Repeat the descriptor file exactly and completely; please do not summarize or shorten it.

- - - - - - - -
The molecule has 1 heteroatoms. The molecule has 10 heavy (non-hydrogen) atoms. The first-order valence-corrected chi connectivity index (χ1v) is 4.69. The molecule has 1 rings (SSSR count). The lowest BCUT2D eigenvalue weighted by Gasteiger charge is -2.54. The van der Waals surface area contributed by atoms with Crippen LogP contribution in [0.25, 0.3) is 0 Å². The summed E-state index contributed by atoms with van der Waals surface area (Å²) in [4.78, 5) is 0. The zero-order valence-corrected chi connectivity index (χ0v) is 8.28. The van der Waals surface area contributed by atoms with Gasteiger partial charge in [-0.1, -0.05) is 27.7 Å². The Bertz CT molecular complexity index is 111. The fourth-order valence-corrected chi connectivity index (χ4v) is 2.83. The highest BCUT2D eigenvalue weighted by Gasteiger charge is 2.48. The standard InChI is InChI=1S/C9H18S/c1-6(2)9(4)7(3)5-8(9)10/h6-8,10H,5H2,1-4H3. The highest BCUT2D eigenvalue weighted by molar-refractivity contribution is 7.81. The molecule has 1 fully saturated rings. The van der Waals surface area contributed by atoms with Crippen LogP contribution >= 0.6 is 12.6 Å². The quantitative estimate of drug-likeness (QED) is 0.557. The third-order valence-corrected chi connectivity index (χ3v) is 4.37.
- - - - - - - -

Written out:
The molecule has 1 heteroatoms. The molecule has 10 heavy (non-hydrogen) atoms. The first-order valence-corrected chi connectivity index (χ1v) is 4.69. The molecule has 1 rings (SSSR count). The lowest BCUT2D eigenvalue weighted by Gasteiger charge is -2.54. The van der Waals surface area contributed by atoms with Crippen LogP contribution in [0.25, 0.3) is 0 Å². The summed E-state index contributed by atoms with van der Waals surface area (Å²) in [4.78, 5) is 0. The zero-order valence-corrected chi connectivity index (χ0v) is 8.28. The van der Waals surface area contributed by atoms with Gasteiger partial charge in [-0.1, -0.05) is 27.7 Å². The Bertz CT molecular complexity index is 111. The fourth-order valence-corrected chi connectivity index (χ4v) is 2.83. The highest BCUT2D eigenvalue weighted by Gasteiger charge is 2.48. The standard InChI is InChI=1S/C9H18S/c1-6(2)9(4)7(3)5-8(9)10/h6-8,10H,5H2,1-4H3. The highest BCUT2D eigenvalue weighted by molar-refractivity contribution is 7.81. The molecule has 1 fully saturated rings. The van der Waals surface area contributed by atoms with Crippen LogP contribution >= 0.6 is 12.6 Å². The quantitative estimate of drug-likeness (QED) is 0.557. The third-order valence-corrected chi connectivity index (χ3v) is 4.37.